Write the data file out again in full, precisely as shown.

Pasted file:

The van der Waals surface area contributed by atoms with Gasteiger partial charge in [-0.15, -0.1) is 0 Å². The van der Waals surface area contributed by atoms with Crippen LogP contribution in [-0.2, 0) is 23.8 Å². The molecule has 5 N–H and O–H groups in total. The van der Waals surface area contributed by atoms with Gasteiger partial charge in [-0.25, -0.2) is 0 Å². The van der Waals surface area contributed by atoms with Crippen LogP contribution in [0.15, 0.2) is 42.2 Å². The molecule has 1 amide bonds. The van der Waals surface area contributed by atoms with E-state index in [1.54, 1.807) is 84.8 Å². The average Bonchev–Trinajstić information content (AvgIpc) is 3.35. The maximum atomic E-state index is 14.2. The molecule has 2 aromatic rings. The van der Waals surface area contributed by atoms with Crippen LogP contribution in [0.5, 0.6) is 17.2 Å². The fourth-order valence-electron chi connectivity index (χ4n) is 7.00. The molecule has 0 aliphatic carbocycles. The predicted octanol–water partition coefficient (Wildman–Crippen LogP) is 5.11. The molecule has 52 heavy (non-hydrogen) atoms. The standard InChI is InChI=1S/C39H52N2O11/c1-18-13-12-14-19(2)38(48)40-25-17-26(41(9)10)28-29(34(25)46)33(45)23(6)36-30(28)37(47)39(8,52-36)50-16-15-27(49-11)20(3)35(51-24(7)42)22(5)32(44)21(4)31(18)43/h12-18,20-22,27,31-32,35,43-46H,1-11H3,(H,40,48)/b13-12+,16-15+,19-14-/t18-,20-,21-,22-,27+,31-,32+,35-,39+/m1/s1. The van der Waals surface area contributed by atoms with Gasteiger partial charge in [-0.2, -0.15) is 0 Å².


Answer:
The van der Waals surface area contributed by atoms with Gasteiger partial charge in [-0.15, -0.1) is 0 Å². The van der Waals surface area contributed by atoms with Crippen LogP contribution in [-0.2, 0) is 23.8 Å². The molecule has 5 N–H and O–H groups in total. The van der Waals surface area contributed by atoms with Gasteiger partial charge in [-0.25, -0.2) is 0 Å². The van der Waals surface area contributed by atoms with Crippen LogP contribution in [0.15, 0.2) is 42.2 Å². The molecule has 1 amide bonds. The van der Waals surface area contributed by atoms with E-state index in [1.54, 1.807) is 84.8 Å². The average Bonchev–Trinajstić information content (AvgIpc) is 3.35. The maximum atomic E-state index is 14.2. The molecule has 2 aromatic rings. The van der Waals surface area contributed by atoms with Crippen LogP contribution in [0.5, 0.6) is 17.2 Å². The fourth-order valence-electron chi connectivity index (χ4n) is 7.00. The molecule has 0 aliphatic carbocycles. The predicted octanol–water partition coefficient (Wildman–Crippen LogP) is 5.11. The molecule has 52 heavy (non-hydrogen) atoms. The standard InChI is InChI=1S/C39H52N2O11/c1-18-13-12-14-19(2)38(48)40-25-17-26(41(9)10)28-29(34(25)46)33(45)23(6)36-30(28)37(47)39(8,52-36)50-16-15-27(49-11)20(3)35(51-24(7)42)22(5)32(44)21(4)31(18)43/h12-18,20-22,27,31-32,35,43-46H,1-11H3,(H,40,48)/b13-12+,16-15+,19-14-/t18-,20-,21-,22-,27+,31-,32+,35-,39+/m1/s1. The van der Waals surface area contributed by atoms with Gasteiger partial charge in [-0.2, -0.15) is 0 Å².